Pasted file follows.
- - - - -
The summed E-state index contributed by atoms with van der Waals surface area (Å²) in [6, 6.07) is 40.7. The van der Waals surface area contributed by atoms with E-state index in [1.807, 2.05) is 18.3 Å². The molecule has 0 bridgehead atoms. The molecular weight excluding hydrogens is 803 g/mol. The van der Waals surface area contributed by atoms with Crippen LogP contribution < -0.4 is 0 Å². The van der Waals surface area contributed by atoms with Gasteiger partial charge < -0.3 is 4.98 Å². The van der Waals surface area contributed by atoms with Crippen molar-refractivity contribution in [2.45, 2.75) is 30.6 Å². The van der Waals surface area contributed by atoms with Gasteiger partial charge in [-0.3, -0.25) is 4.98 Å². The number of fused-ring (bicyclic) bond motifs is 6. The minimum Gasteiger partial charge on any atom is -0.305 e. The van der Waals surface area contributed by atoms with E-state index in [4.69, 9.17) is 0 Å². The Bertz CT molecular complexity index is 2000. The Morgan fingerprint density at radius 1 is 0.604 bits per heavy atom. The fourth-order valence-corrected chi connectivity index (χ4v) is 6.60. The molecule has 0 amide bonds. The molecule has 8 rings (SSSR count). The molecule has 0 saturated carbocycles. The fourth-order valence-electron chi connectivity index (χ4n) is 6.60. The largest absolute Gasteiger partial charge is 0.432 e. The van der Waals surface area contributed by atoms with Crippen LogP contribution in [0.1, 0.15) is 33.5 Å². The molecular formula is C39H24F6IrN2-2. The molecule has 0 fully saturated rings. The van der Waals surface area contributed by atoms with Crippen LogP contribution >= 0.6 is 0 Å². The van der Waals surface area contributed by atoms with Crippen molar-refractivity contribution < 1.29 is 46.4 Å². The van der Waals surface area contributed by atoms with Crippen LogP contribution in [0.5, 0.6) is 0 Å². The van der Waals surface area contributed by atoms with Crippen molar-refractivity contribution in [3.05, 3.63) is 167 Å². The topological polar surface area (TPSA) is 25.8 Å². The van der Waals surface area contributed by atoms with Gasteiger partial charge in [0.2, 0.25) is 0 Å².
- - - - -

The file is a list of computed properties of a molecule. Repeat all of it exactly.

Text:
The summed E-state index contributed by atoms with van der Waals surface area (Å²) in [6, 6.07) is 40.7. The van der Waals surface area contributed by atoms with E-state index in [1.807, 2.05) is 18.3 Å². The molecule has 0 bridgehead atoms. The molecular weight excluding hydrogens is 803 g/mol. The van der Waals surface area contributed by atoms with Crippen LogP contribution < -0.4 is 0 Å². The van der Waals surface area contributed by atoms with Gasteiger partial charge < -0.3 is 4.98 Å². The van der Waals surface area contributed by atoms with Crippen molar-refractivity contribution in [2.45, 2.75) is 30.6 Å². The van der Waals surface area contributed by atoms with Gasteiger partial charge in [-0.3, -0.25) is 4.98 Å². The number of fused-ring (bicyclic) bond motifs is 6. The minimum Gasteiger partial charge on any atom is -0.305 e. The van der Waals surface area contributed by atoms with E-state index in [4.69, 9.17) is 0 Å². The Bertz CT molecular complexity index is 2000. The Morgan fingerprint density at radius 1 is 0.604 bits per heavy atom. The fourth-order valence-corrected chi connectivity index (χ4v) is 6.60. The molecule has 0 amide bonds. The molecule has 8 rings (SSSR count). The molecule has 0 saturated carbocycles. The fourth-order valence-electron chi connectivity index (χ4n) is 6.60. The largest absolute Gasteiger partial charge is 0.432 e. The van der Waals surface area contributed by atoms with Crippen LogP contribution in [0.1, 0.15) is 33.5 Å². The molecular formula is C39H24F6IrN2-2. The molecule has 0 fully saturated rings. The van der Waals surface area contributed by atoms with Crippen LogP contribution >= 0.6 is 0 Å². The van der Waals surface area contributed by atoms with Crippen molar-refractivity contribution < 1.29 is 46.4 Å². The van der Waals surface area contributed by atoms with Crippen LogP contribution in [0.5, 0.6) is 0 Å². The van der Waals surface area contributed by atoms with Crippen molar-refractivity contribution in [3.05, 3.63) is 167 Å². The topological polar surface area (TPSA) is 25.8 Å². The van der Waals surface area contributed by atoms with Gasteiger partial charge in [0.2, 0.25) is 0 Å².